Thursday, 9 June 2016

Elvis, Racism & Rumours

"To Elvis people are people, regardless of race, color or creed."
Louie Robinson

In his early years, Elvis Aaron Presley (1935-1977) - who always believed in the breakdown of barriers - used to be a sort of hero in the black community. He publicly stated that he was listening to black blues singers such as Arthur Crudup; as a teenager he attended the church of a celebrated black gospel composer with a clear stand on civil rights. Others highly criticised him for embracing black music, for not being racist. Two Nashville music executives, for instance, demanded that Billboard stopped listing Elvis's records on the best-selling country chart "because he played black music." Elvis was "too no-class", too indifferent to the then usual social distinctions.

“The lack of prejudice on the part of Elvis Presley had to be one of the biggest things that ever happened. It was almost subversive, sneaking around through the music, but we hit things a little bit, don’t you think?” Sam Phillips  (Sun Records founder)
"Asked to characterize his singing style when he first presented himself for an audition at the Sun recording studio in Memphis, Elvis said that he sang all kinds of music — “I don’t sound like nobody.” This, as it turned out, was far more than the bravado of an 18-year-old who had never sung in public before. It was in fact as succinct a definition as one might get of the democratic vision that fueled his music, a vision that denied distinctions of race, of class, of category, that embraced every kind of music equally, from the highest up to the lowest down."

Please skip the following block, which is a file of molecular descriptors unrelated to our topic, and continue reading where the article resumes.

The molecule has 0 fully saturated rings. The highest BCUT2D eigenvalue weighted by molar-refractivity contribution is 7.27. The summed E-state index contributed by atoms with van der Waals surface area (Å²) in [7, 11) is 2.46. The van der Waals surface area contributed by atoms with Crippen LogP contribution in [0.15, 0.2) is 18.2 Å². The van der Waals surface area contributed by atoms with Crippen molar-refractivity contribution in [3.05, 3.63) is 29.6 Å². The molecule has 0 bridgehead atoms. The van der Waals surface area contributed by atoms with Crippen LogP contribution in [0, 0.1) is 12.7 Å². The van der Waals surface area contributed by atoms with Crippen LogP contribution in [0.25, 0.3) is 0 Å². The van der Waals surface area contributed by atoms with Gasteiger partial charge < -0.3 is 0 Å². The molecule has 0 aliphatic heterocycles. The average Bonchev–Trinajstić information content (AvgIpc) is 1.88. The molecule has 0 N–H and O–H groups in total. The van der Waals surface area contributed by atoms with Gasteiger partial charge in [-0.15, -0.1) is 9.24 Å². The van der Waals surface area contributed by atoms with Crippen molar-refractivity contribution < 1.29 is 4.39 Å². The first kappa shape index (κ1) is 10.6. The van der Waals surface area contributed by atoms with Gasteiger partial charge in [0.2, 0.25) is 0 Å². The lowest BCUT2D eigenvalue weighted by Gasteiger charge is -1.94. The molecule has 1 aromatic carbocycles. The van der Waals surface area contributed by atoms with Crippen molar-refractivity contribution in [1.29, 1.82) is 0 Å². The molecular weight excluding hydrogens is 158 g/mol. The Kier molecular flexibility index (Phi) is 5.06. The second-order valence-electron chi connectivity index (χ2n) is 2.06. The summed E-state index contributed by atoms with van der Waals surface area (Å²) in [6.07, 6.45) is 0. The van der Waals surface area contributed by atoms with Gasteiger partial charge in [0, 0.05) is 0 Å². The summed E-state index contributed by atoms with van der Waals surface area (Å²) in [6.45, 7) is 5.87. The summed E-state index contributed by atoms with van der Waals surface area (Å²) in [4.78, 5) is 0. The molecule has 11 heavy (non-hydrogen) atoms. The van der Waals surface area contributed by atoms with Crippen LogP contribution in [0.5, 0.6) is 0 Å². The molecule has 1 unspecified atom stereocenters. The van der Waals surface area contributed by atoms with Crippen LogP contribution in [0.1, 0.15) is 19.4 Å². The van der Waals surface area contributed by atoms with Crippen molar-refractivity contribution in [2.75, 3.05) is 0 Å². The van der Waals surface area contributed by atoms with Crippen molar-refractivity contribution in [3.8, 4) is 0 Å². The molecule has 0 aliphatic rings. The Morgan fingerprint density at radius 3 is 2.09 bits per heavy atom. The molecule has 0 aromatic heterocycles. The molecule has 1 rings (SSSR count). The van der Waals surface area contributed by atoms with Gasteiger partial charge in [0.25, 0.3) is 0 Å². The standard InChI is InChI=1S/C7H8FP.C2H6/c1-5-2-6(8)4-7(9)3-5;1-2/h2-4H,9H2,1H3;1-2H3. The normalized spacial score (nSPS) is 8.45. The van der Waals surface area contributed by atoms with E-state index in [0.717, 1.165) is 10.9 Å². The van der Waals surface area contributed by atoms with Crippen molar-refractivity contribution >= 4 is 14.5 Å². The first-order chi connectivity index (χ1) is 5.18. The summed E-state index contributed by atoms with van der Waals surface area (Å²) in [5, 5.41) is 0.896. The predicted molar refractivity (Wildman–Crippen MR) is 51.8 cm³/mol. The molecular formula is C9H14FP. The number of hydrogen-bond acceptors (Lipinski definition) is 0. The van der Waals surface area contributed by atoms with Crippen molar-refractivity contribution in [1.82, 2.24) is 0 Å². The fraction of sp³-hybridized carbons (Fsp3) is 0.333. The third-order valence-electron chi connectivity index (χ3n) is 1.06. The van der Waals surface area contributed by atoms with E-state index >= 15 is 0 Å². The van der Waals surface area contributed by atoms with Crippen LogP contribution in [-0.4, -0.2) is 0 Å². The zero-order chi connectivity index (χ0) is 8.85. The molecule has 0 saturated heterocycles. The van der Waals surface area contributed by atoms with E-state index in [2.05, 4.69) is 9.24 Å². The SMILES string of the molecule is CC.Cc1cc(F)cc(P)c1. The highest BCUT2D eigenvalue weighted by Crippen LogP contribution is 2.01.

Nevertheless, rumour started that Elvis had made a racist comment ("The only thing Negroes can do for me is buy my records and shine my shoes.") in Boston or on Murrow's "Person to Person" TV programme. The fact that he had never appeared in Boston or on Murrow's programme did not stop the rumour from spreading. In an interview, he told a reporter that anyone who knew him would immediately recognise that he could never have uttered those words. The rumour, however, continued (via). Elvis was accused of both not being a racist and being a racist.
“Let’s face it, nobody can sing that kind of music like colored people. I can’t sing it like Fats Domino can. I know that.”
Elvis Presley

Wonderful YouTube Clips:

::: Suspicious Minds (Las Vegas, 1970): WATCH/LISTEN (show gets better with every second)
::: A Little Conversation (movie "Live a Little, Love a Little", 1968): WATCH/LISTEN
::: Something (MGM Studios, 1970): WATCH/LISTEN
::: Little Sister/Get Back (MGM Studios, 1970): WATCH/LISTEN

photographs (Black Leather Stand-Up Showvia and via and via